Why do I being this up? Because I think that we need to understand “Life” and “Becoming” not as states of being per se, but really understand them for what they are, the in-between. I mentioned recently on Kevin’s blog that I had been thinking of this is terms of Augustine. In the Confessions, Augustine defines life in terms of “unrest,” as the perpetual dis-satisfaction of our desires, which can of course never be desired. What I have said is that beings, that is, existents, have a basic relationship to reality of alienation; things want to either encompass all (Cf. Drive to Expansion) or, failing to do so, annihilate themselves from reality (Cf. Drive to Contraction).

What Kevin says above is that an ontology of Death Drive cannot be a vitalism, because it assumes a non-vital origin in the in-organic, but a vitalism does not allow such a dichotomy as organic/inorganic anymore than it allows one of life/death (all is organic in various degrees / all is alive in degrees). What I think would help clarify this is what I am tentatively calling “an ontology of unrest.”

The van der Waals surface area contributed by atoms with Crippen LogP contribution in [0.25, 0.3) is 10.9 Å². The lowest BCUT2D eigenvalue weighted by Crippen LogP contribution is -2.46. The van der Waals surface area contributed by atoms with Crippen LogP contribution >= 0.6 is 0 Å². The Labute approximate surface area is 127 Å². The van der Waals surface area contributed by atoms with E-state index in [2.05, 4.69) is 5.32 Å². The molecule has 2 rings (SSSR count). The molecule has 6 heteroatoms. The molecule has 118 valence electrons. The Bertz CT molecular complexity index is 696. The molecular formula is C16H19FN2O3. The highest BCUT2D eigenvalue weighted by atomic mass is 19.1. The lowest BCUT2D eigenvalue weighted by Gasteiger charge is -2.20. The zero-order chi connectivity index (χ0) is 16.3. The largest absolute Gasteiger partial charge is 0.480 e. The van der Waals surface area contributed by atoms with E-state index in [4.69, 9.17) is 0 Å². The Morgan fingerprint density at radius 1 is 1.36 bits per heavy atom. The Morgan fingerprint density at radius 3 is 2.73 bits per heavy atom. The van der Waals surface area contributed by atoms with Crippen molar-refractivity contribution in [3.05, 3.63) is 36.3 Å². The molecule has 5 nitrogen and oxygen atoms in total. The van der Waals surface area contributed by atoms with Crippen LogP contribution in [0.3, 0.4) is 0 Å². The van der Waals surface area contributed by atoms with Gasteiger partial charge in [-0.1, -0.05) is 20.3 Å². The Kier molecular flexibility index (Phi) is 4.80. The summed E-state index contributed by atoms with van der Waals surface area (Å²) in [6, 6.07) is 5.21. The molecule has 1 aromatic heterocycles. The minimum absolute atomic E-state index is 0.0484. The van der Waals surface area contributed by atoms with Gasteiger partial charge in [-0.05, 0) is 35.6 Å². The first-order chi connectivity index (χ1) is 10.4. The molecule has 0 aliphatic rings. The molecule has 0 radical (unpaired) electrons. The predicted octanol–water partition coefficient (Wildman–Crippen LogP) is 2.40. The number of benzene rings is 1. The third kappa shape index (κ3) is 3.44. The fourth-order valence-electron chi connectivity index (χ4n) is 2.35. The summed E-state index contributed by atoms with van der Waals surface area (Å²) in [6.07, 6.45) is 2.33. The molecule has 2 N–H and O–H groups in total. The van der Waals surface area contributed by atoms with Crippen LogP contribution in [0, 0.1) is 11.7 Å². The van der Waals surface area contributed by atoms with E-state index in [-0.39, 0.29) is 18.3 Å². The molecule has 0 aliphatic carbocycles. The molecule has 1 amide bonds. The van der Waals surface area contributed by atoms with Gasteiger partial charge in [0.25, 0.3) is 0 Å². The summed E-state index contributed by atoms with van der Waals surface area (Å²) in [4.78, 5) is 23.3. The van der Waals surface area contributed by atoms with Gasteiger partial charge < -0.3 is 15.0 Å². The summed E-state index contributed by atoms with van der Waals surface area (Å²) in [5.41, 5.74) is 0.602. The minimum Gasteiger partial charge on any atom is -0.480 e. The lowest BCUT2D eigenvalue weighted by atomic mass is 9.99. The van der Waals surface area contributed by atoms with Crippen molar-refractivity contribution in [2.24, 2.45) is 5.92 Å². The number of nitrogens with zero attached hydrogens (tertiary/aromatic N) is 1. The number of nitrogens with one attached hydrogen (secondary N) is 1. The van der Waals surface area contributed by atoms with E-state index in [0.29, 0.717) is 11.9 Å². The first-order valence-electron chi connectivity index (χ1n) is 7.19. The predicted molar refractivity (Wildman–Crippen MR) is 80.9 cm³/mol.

Augustine defines life in terms of unrest, but what does this mean? It means essentially the same as Freud’s Life and Death Instincts, that we are caught in the drives between infinities, neither of which can ever be achieved. For Augustine, our desires can only be satisfied in the Infinity of God, while for Freud, as for Lacan and spectral realism, this infinite satisfaction of drives is impossible. For me it is impossible because of Time, and the important role it plays in my system (along with memory). An ontology of unrest is one that is both alive and dead all at once, as to die does not mean either to not exist (which, following hauntology, is not properly possible), or to be inorganic in the normal sense of the term (as nothing is ever really “dead” in this sense as it is always in motion). An ontology of unrest is an ontology of motility, which claims that things are always moving, that underlying the appearances of things as they seem, there is a deeper existence which defies notions of presence/absence and life/death. What once lived still lives to some degree, and what once existed goes on existing to some degree. The death drive then, at least as I read it, is the impossible drive to self-annihilation in the face of history, the longing to have never existed because it is impossible to be the only existent, which is the only condition for the complete satisfaction of desire. Faced with these impossibilities, all existents are tossed between these ends on the spectrum of becoming or life.